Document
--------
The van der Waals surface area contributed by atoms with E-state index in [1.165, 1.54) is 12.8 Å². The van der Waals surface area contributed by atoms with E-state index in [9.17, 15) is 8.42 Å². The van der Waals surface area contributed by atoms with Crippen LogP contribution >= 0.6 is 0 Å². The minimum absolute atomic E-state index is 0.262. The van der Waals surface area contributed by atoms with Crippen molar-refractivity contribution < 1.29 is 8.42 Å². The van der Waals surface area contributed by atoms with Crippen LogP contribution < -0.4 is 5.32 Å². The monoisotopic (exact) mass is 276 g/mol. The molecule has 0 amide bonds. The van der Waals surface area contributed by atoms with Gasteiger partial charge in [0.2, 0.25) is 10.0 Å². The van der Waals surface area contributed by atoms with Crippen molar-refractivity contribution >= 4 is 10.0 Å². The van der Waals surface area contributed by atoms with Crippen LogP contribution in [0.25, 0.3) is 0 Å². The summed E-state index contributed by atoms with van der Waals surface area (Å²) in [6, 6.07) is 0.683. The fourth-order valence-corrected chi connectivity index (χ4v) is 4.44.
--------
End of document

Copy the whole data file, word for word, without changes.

The van der Waals surface area contributed by atoms with E-state index in [1.165, 1.54) is 12.8 Å². The van der Waals surface area contributed by atoms with E-state index in [9.17, 15) is 8.42 Å². The van der Waals surface area contributed by atoms with Crippen LogP contribution >= 0.6 is 0 Å². The minimum absolute atomic E-state index is 0.262. The van der Waals surface area contributed by atoms with Crippen molar-refractivity contribution < 1.29 is 8.42 Å². The van der Waals surface area contributed by atoms with Crippen LogP contribution < -0.4 is 5.32 Å². The monoisotopic (exact) mass is 276 g/mol. The molecule has 0 amide bonds. The van der Waals surface area contributed by atoms with Gasteiger partial charge in [0.2, 0.25) is 10.0 Å². The van der Waals surface area contributed by atoms with Crippen molar-refractivity contribution >= 4 is 10.0 Å². The van der Waals surface area contributed by atoms with Crippen LogP contribution in [0.25, 0.3) is 0 Å². The summed E-state index contributed by atoms with van der Waals surface area (Å²) in [6, 6.07) is 0.683. The fourth-order valence-corrected chi connectivity index (χ4v) is 4.44.